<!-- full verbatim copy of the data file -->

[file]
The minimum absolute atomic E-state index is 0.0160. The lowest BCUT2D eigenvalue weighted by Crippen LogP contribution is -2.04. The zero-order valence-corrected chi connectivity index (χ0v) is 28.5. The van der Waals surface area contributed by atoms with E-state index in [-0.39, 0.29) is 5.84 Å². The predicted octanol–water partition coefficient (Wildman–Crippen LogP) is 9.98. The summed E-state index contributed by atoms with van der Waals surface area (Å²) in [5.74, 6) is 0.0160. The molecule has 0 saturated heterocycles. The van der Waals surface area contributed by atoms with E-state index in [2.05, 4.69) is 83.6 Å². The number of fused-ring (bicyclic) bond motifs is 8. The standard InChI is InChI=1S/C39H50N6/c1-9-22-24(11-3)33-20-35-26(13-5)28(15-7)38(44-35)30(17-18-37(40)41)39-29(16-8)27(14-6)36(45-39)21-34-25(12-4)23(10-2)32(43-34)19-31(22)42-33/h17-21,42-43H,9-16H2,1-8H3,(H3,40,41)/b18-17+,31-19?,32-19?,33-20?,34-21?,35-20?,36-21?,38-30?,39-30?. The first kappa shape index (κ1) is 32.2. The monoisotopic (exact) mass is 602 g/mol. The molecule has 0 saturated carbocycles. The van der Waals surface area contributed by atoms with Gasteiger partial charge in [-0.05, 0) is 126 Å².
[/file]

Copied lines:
The minimum absolute atomic E-state index is 0.0160. The lowest BCUT2D eigenvalue weighted by Crippen LogP contribution is -2.04. The zero-order valence-corrected chi connectivity index (χ0v) is 28.5. The van der Waals surface area contributed by atoms with E-state index in [-0.39, 0.29) is 5.84 Å². The predicted octanol–water partition coefficient (Wildman–Crippen LogP) is 9.98. The summed E-state index contributed by atoms with van der Waals surface area (Å²) in [5.74, 6) is 0.0160. The molecule has 0 saturated heterocycles. The van der Waals surface area contributed by atoms with E-state index in [2.05, 4.69) is 83.6 Å². The number of fused-ring (bicyclic) bond motifs is 8. The standard InChI is InChI=1S/C39H50N6/c1-9-22-24(11-3)33-20-35-26(13-5)28(15-7)38(44-35)30(17-18-37(40)41)39-29(16-8)27(14-6)36(45-39)21-34-25(12-4)23(10-2)32(43-34)19-31(22)42-33/h17-21,42-43H,9-16H2,1-8H3,(H3,40,41)/b18-17+,31-19?,32-19?,33-20?,34-21?,35-20?,36-21?,38-30?,39-30?. The first kappa shape index (κ1) is 32.2. The monoisotopic (exact) mass is 602 g/mol. The molecule has 0 saturated carbocycles. The van der Waals surface area contributed by atoms with Gasteiger partial charge in [-0.05, 0) is 126 Å².